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Saturday February 6th 2016

David Crockett: On Superficiality

Democratic Thinker, Weekly Story

In 1833, writer James Strange French anonymously publishes a biography of David Crockett illustrating the Colonel’s character through one of his anecdotes.

Therefore, be wide awake—look sharp—and do not let him grin you out of your votes.

Sketches and Eccentricities of Col. David Crockett, of West Tennessee.




THAT Colonel Crockett could avail himself, in electioneering, of the advantages which well applied satire ensures, the following anecdote will sufficiently prove.

In the canvass of the congressional election of 18—, Mr. ***** was the colonel’s opponent—a gentleman of the most pleasing and conciliating manners—who seldom addressed a person or a company without wearing upon his countenance a peculiarly good humoured smile. The colonel, to counteract the influence of this winning attribute, thus alluded to it in a stump speech:

“Yes, gentlemen, he may get some votes by grinning, for he can out-grin me, and you know I ain’t slow—and to prove to you that I am not, I will tell you an anecdote. I was concerned myself—and I was fooled a little of the wickedest. You all know I love hunting. Well, I discovered a long time ago that a ‘coon couldn’t stand my grin. I could bring one tumbling down from the highest tree. I never wasted powder and lead, when I wanted one of the creatures.

“Well, as I was walking out one night, a few hundred yards from my house, looking carelessly about me, I saw a ‘coon planted upon one of the highest limbs of an old tree. The night was very moony and clear, and old Ratler was with me; but Ratler won’t bark at a ‘coon—he’s a queer dog in that way. So, I thought I’d bring the lark down, in the usual way, by a grin. I set myself—and, after grinning at the ‘coon a reasonable time, found that he didn’t come down. I wondered what was the reason—and I took another steady grin at him. Still he was there. It made me a little mad; so I felt round and got an old limb about five feet long—and, planting one end upon the ground, I placed my chin upon the other, and took a rest. I then grinned my best for about five minutes—but the cursed ‘coon hung on. So, finding I could not bring him down by grinning, I determined to have him—for I thought he must be a droll chap. I went over to the house, got my axe, returned to the tree, saw the ‘coon still there, and began to cut away. Down it come, and I run forward; but d—n the ‘coon was there to be seen. I found that what I had taken for one, was a large knot upon a branch of the tree—and, upon looking at it closely, I saw that I had grinned all the bark off, and left the knot perfectly smooth.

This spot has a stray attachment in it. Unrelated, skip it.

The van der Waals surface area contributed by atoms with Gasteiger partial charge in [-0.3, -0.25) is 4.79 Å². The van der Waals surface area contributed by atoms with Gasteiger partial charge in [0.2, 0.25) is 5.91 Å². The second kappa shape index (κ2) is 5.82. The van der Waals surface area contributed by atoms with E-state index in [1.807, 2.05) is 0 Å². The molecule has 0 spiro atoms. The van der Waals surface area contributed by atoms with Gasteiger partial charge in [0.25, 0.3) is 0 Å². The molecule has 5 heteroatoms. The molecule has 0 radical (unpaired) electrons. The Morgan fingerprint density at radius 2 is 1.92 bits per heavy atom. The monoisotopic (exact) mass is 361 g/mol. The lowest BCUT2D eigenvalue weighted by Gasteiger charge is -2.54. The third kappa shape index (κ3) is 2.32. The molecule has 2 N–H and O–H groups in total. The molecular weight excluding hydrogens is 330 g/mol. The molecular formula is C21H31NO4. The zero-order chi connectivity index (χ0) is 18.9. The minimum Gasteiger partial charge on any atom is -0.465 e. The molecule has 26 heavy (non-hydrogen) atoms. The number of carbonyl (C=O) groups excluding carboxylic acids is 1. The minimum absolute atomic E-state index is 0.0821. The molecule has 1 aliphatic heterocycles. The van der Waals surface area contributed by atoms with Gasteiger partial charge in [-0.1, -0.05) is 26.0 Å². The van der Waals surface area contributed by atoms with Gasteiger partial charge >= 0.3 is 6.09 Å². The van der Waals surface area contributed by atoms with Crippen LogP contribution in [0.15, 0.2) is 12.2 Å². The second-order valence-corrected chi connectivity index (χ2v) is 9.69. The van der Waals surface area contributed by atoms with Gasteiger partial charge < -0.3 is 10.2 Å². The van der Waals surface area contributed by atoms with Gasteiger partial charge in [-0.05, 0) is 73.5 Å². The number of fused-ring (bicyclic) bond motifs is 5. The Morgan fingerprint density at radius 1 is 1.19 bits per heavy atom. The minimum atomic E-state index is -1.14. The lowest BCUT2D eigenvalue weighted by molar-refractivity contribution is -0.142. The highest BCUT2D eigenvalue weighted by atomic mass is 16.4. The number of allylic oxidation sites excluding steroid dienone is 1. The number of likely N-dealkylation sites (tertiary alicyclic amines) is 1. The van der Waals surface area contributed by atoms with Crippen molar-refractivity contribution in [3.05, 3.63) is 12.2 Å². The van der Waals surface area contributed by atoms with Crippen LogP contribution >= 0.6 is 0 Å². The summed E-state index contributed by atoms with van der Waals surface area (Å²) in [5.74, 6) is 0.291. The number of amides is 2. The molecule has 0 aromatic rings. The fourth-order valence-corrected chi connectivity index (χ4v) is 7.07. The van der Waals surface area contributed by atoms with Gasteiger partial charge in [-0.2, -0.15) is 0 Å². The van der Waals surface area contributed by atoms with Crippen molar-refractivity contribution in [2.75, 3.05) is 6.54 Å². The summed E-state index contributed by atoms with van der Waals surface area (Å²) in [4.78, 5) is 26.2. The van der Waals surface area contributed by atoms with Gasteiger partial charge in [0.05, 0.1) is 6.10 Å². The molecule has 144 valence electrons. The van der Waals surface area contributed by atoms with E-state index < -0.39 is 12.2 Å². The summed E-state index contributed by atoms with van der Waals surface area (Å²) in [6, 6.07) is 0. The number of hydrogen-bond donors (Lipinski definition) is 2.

“Now, fellow-citizens,” continued the colonel, “you must be convinced that, in the grinning line, I myself am not slow—yet, when I look upon my opponent’s countenance, I must admit that he is my superior. You must all admit it. Therefore, be wide awake—look sharp—and do not let him grin you out of your votes.”

Contributed by Democratic Thinker.